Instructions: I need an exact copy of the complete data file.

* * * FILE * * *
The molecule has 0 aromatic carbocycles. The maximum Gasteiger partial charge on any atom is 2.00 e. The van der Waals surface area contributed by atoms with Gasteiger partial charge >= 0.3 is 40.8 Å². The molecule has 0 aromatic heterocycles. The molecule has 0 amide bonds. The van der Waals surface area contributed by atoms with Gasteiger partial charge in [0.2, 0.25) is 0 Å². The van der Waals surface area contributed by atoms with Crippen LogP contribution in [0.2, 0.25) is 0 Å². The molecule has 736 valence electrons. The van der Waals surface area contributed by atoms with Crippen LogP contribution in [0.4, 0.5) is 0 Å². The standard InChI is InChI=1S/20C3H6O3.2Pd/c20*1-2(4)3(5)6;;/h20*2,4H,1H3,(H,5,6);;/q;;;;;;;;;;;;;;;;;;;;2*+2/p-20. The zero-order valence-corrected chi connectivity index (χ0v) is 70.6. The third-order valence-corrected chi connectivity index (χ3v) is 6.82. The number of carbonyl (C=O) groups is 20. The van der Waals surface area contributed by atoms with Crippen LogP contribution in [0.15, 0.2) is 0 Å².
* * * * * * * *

The molecule has 0 aromatic carbocycles. The maximum Gasteiger partial charge on any atom is 2.00 e. The van der Waals surface area contributed by atoms with Gasteiger partial charge >= 0.3 is 40.8 Å². The molecule has 0 aromatic heterocycles. The molecule has 0 amide bonds. The van der Waals surface area contributed by atoms with Gasteiger partial charge in [0.2, 0.25) is 0 Å². The van der Waals surface area contributed by atoms with Crippen LogP contribution in [0.2, 0.25) is 0 Å². The molecule has 736 valence electrons. The van der Waals surface area contributed by atoms with Crippen LogP contribution in [0.4, 0.5) is 0 Å². The standard InChI is InChI=1S/20C3H6O3.2Pd/c20*1-2(4)3(5)6;;/h20*2,4H,1H3,(H,5,6);;/q;;;;;;;;;;;;;;;;;;;;2*+2/p-20. The zero-order valence-corrected chi connectivity index (χ0v) is 70.6. The third-order valence-corrected chi connectivity index (χ3v) is 6.82. The number of carbonyl (C=O) groups is 20. The van der Waals surface area contributed by atoms with Crippen LogP contribution in [0.15, 0.2) is 0 Å².